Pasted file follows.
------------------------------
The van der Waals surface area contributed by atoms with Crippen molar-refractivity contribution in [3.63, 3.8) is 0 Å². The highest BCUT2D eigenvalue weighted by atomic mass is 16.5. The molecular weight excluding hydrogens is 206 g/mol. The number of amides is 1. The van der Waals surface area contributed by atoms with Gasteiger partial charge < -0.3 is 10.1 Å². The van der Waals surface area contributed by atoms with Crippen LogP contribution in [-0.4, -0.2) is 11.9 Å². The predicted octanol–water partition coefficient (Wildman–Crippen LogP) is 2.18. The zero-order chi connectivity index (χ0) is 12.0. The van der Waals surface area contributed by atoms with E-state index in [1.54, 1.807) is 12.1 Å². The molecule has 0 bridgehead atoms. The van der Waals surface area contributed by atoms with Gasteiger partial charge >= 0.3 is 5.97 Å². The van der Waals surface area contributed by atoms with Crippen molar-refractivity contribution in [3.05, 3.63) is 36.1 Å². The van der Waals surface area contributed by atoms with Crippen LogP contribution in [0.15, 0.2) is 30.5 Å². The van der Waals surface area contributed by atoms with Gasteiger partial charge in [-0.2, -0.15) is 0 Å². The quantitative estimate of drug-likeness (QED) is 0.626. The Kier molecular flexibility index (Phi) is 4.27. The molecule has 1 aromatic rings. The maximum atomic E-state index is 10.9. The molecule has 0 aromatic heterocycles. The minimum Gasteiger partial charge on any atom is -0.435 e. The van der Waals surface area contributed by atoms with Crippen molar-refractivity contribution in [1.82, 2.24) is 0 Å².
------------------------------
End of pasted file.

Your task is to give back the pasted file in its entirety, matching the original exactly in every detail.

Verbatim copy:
The van der Waals surface area contributed by atoms with Crippen molar-refractivity contribution in [3.63, 3.8) is 0 Å². The highest BCUT2D eigenvalue weighted by atomic mass is 16.5. The molecular weight excluding hydrogens is 206 g/mol. The number of amides is 1. The van der Waals surface area contributed by atoms with Gasteiger partial charge < -0.3 is 10.1 Å². The van der Waals surface area contributed by atoms with Crippen LogP contribution in [-0.4, -0.2) is 11.9 Å². The predicted octanol–water partition coefficient (Wildman–Crippen LogP) is 2.18. The zero-order chi connectivity index (χ0) is 12.0. The van der Waals surface area contributed by atoms with E-state index in [1.54, 1.807) is 12.1 Å². The molecule has 0 bridgehead atoms. The van der Waals surface area contributed by atoms with Gasteiger partial charge >= 0.3 is 5.97 Å². The van der Waals surface area contributed by atoms with Crippen molar-refractivity contribution in [3.05, 3.63) is 36.1 Å². The van der Waals surface area contributed by atoms with Crippen LogP contribution in [0.15, 0.2) is 30.5 Å². The van der Waals surface area contributed by atoms with Gasteiger partial charge in [-0.2, -0.15) is 0 Å². The quantitative estimate of drug-likeness (QED) is 0.626. The Kier molecular flexibility index (Phi) is 4.27. The molecule has 1 aromatic rings. The maximum atomic E-state index is 10.9. The molecule has 0 aromatic heterocycles. The minimum Gasteiger partial charge on any atom is -0.435 e. The van der Waals surface area contributed by atoms with Crippen molar-refractivity contribution in [1.82, 2.24) is 0 Å².